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Summary:

Most helpful folks are well-connected to a large network of people, but they don’t build this network by being selfish and difficult to work with. They’re usually generous and “pay it forward” in return for the help they’ve received from other people.

BarCamp Portland

We all know those people who you can go to with a question and know that whenever possible you’ll get a helpful response. They may not know the answer themselves, but they can usually get you a step closer to the person who can get you an answer.

Most of these helpful folks are well-connected to a large network of people, but they don’t build this network by being selfish and difficult to work with. The people I know who fit this mold are usually generous and “pay it forward” in return for the help they’ve received from other people. Paying it forward is something I’ve tried to achieve in my professional life, and here are a few ways that I do it:

  • Career mentoring. While formal mentoring programs work well for other people, they always seem a little forced to me. However, I’m often happy to sit down with people just starting their career or moving into a new one to provide suggestions and ideas for ways to improve. If nothing else, I can share what’s worked for me over the years and hope that they find something useful in it.
  • Sounding board. I like to spend time talking to people who are working on interesting, innovative projects. In most cases, I learn something from them while also providing them with some feedback. Providing a fresh perspective and looking at something for the first time can often uncover things you miss when you’re very close to a subject.
  • Spontaneous connections. Not everyone asks for help or even knows that they could use some assistance. When I see someone struggling with a project or activity, I’ll try to make a spontaneous connection to someone I think might be able to help. However, this only works if it’s unobtrusive and not too pushy. In these cases, I’ll usually point out that I know someone who has been through something similar, then offer to make an introduction. This leaves it up to them to decide if they want the introduction or want to continue on their own. I know that I’ve been grateful for similar connections in the past.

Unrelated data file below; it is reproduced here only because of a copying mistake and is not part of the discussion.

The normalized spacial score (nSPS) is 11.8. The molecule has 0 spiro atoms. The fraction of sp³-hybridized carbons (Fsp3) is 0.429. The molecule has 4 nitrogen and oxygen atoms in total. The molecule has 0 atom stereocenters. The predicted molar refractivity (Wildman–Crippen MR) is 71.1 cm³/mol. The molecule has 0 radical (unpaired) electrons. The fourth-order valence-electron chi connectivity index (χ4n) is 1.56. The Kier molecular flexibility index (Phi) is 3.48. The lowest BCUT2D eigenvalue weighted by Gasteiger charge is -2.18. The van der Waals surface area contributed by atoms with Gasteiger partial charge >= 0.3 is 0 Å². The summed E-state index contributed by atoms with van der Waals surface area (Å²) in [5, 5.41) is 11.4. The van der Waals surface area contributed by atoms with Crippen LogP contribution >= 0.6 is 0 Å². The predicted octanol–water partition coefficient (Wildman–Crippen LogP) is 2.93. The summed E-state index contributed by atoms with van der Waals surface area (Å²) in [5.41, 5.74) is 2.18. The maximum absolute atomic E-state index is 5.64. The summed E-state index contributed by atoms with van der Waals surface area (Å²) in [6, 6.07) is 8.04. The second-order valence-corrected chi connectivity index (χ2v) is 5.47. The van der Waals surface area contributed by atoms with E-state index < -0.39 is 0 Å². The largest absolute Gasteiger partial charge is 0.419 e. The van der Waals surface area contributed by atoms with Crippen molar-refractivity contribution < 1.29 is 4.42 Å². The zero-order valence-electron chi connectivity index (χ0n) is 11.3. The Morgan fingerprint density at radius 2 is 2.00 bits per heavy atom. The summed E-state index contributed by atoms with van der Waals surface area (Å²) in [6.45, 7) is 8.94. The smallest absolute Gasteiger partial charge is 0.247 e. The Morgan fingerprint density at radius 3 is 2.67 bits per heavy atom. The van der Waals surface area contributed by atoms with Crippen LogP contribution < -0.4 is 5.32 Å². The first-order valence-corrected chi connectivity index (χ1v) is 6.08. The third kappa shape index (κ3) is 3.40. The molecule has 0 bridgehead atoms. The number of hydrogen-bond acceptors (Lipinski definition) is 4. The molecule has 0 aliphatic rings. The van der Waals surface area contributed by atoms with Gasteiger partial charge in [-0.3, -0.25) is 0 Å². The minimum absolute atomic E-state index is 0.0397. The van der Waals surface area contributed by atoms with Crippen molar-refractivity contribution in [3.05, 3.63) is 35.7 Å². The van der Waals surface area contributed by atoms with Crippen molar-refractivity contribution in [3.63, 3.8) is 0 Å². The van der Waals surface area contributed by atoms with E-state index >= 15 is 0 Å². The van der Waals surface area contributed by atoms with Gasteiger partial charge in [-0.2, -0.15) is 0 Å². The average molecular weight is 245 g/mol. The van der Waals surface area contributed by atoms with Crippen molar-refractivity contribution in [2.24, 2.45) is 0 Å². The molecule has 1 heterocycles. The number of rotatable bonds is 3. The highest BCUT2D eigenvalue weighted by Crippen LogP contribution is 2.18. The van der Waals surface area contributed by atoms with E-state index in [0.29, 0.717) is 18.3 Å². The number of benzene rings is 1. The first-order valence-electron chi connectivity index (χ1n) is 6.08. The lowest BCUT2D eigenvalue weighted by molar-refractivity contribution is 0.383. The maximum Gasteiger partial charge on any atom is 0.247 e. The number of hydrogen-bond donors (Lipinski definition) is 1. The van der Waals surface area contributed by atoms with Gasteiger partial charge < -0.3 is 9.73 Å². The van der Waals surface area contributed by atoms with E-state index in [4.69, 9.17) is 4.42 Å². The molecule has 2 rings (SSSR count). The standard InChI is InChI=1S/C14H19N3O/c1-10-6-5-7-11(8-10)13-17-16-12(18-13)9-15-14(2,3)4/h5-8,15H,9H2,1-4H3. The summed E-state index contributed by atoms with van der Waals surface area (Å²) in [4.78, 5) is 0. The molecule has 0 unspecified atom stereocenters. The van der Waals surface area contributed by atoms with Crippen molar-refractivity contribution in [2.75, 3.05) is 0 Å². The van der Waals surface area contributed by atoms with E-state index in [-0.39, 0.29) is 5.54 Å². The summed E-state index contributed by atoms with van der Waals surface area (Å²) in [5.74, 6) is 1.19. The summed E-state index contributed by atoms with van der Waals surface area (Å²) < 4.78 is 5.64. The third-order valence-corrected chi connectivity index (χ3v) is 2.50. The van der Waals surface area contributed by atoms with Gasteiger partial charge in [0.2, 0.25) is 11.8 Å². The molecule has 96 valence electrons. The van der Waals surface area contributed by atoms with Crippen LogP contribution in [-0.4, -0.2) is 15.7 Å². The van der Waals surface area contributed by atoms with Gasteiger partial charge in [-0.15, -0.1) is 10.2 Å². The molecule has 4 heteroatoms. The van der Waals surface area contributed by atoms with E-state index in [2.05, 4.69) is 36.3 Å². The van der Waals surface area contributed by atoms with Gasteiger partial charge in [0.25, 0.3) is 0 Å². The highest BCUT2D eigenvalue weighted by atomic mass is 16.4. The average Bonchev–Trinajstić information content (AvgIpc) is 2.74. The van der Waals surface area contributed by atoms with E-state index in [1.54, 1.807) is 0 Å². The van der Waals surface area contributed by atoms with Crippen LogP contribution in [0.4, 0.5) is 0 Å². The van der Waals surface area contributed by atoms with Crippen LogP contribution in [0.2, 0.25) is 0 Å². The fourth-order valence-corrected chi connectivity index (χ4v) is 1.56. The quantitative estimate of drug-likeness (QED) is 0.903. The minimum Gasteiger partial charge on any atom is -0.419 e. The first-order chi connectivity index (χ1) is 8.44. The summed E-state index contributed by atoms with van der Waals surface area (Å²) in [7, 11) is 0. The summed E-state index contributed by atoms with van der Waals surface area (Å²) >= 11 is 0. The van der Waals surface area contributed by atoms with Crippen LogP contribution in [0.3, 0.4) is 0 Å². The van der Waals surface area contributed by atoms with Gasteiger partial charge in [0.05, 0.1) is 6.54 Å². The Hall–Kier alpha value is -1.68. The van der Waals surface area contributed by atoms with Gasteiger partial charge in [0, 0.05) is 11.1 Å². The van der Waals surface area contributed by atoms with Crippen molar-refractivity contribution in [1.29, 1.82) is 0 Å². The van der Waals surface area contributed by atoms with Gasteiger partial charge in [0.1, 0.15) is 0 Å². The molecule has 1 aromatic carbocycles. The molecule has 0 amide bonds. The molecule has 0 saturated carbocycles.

• Organize events. Organizing in-person events and meetups where people can connect and collaborate is another way to pay it forward. We’ve all attended events organized by other people and a good way to contribute back to the community is by organizing our own events, or helping someone else organize one. This gives other people a place to connect with like-minded people while giving you some additional visibility at the same time.
  • Community participation. There are many existing online communities where you can contribute some expertise or be helpful as time permits. Answering questions or providing some other help as part of an online community is a great way for busy people to pay it forward and help others while making fewer commitments that they might not be able to fulfill when time is tight.

How do you pay it forward?

Photo by Dawn Foster, used with permission.

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  1. Marc Anteparra-Naujock Friday, June 10, 2011

    Good tips Dawn! I’ve seen the impact of your methods.

    For those more introverted types out there, just remember to smile with crows-feet, or give an appreciative double-clasp handshake—sometimes the recognition at the get-go goes a long way.

  2. Vickie Elmer Monday, June 13, 2011

    Marvelous post – wish I’d written this one! You covered many of my favorites. I look for ways to “pass along praise” – something that I pick up from a senior manager to a colleague who wasn’t nearby, something overheard at an event or some nugget I pick up in the media or on a social network that reinforces the person, their business idea or their decision.

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